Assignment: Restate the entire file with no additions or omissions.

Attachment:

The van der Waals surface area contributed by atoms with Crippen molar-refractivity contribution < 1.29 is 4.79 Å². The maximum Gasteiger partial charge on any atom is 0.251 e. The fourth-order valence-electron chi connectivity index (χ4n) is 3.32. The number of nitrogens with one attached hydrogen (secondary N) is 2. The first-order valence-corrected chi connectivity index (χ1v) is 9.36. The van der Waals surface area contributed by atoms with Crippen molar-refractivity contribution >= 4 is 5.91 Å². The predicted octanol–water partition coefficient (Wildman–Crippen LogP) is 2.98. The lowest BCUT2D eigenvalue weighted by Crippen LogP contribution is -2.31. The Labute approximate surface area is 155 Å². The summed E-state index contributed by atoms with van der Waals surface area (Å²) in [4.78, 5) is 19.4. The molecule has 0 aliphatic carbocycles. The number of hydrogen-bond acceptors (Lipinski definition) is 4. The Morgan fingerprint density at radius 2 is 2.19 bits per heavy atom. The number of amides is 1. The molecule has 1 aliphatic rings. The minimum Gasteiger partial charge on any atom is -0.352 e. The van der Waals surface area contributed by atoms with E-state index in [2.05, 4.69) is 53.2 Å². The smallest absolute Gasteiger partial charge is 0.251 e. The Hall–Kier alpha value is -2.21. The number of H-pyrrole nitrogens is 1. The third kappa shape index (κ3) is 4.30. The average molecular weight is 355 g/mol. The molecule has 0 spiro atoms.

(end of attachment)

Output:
The van der Waals surface area contributed by atoms with Crippen molar-refractivity contribution < 1.29 is 4.79 Å². The maximum Gasteiger partial charge on any atom is 0.251 e. The fourth-order valence-electron chi connectivity index (χ4n) is 3.32. The number of nitrogens with one attached hydrogen (secondary N) is 2. The first-order valence-corrected chi connectivity index (χ1v) is 9.36. The van der Waals surface area contributed by atoms with Crippen molar-refractivity contribution >= 4 is 5.91 Å². The predicted octanol–water partition coefficient (Wildman–Crippen LogP) is 2.98. The lowest BCUT2D eigenvalue weighted by Crippen LogP contribution is -2.31. The Labute approximate surface area is 155 Å². The summed E-state index contributed by atoms with van der Waals surface area (Å²) in [4.78, 5) is 19.4. The molecule has 0 aliphatic carbocycles. The number of hydrogen-bond acceptors (Lipinski definition) is 4. The Morgan fingerprint density at radius 2 is 2.19 bits per heavy atom. The number of amides is 1. The molecule has 1 aliphatic rings. The minimum Gasteiger partial charge on any atom is -0.352 e. The van der Waals surface area contributed by atoms with E-state index in [2.05, 4.69) is 53.2 Å². The smallest absolute Gasteiger partial charge is 0.251 e. The Hall–Kier alpha value is -2.21. The number of H-pyrrole nitrogens is 1. The third kappa shape index (κ3) is 4.30. The average molecular weight is 355 g/mol. The molecule has 0 spiro atoms.